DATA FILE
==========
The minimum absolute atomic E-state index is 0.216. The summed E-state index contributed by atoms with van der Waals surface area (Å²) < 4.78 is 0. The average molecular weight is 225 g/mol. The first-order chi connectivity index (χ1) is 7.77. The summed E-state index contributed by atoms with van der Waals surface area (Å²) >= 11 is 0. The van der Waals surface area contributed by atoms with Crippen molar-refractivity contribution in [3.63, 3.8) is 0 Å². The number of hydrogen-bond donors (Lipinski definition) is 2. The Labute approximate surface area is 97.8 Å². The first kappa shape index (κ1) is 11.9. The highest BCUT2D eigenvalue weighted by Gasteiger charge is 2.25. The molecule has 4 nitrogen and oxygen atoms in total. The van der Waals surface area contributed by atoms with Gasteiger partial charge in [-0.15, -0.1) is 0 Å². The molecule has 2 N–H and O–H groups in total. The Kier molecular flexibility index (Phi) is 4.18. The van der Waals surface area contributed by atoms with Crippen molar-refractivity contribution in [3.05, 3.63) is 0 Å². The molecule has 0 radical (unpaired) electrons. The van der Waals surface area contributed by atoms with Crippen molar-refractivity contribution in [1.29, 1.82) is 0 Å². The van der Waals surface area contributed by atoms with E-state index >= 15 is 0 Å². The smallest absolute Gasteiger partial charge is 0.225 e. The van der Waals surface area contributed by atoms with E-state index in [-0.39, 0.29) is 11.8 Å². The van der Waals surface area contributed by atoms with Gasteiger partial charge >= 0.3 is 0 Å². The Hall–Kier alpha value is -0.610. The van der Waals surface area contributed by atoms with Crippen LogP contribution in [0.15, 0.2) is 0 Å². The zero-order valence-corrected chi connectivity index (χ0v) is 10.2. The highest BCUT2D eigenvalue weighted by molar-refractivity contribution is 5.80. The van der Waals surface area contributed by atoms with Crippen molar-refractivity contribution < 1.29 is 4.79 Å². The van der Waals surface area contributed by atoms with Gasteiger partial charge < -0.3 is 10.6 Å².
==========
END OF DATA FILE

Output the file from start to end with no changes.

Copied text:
The minimum absolute atomic E-state index is 0.216. The summed E-state index contributed by atoms with van der Waals surface area (Å²) < 4.78 is 0. The average molecular weight is 225 g/mol. The first-order chi connectivity index (χ1) is 7.77. The summed E-state index contributed by atoms with van der Waals surface area (Å²) >= 11 is 0. The van der Waals surface area contributed by atoms with Crippen molar-refractivity contribution in [3.63, 3.8) is 0 Å². The number of hydrogen-bond donors (Lipinski definition) is 2. The Labute approximate surface area is 97.8 Å². The first kappa shape index (κ1) is 11.9. The highest BCUT2D eigenvalue weighted by Gasteiger charge is 2.25. The molecule has 4 nitrogen and oxygen atoms in total. The van der Waals surface area contributed by atoms with Gasteiger partial charge in [-0.15, -0.1) is 0 Å². The molecule has 2 N–H and O–H groups in total. The Kier molecular flexibility index (Phi) is 4.18. The van der Waals surface area contributed by atoms with Crippen molar-refractivity contribution in [3.05, 3.63) is 0 Å². The molecule has 0 radical (unpaired) electrons. The van der Waals surface area contributed by atoms with Crippen molar-refractivity contribution in [1.29, 1.82) is 0 Å². The van der Waals surface area contributed by atoms with E-state index >= 15 is 0 Å². The smallest absolute Gasteiger partial charge is 0.225 e. The van der Waals surface area contributed by atoms with E-state index in [-0.39, 0.29) is 11.8 Å². The van der Waals surface area contributed by atoms with Gasteiger partial charge >= 0.3 is 0 Å². The Hall–Kier alpha value is -0.610. The van der Waals surface area contributed by atoms with Crippen LogP contribution in [0.15, 0.2) is 0 Å². The zero-order valence-corrected chi connectivity index (χ0v) is 10.2. The highest BCUT2D eigenvalue weighted by molar-refractivity contribution is 5.80. The van der Waals surface area contributed by atoms with Crippen molar-refractivity contribution < 1.29 is 4.79 Å². The van der Waals surface area contributed by atoms with Gasteiger partial charge < -0.3 is 10.6 Å².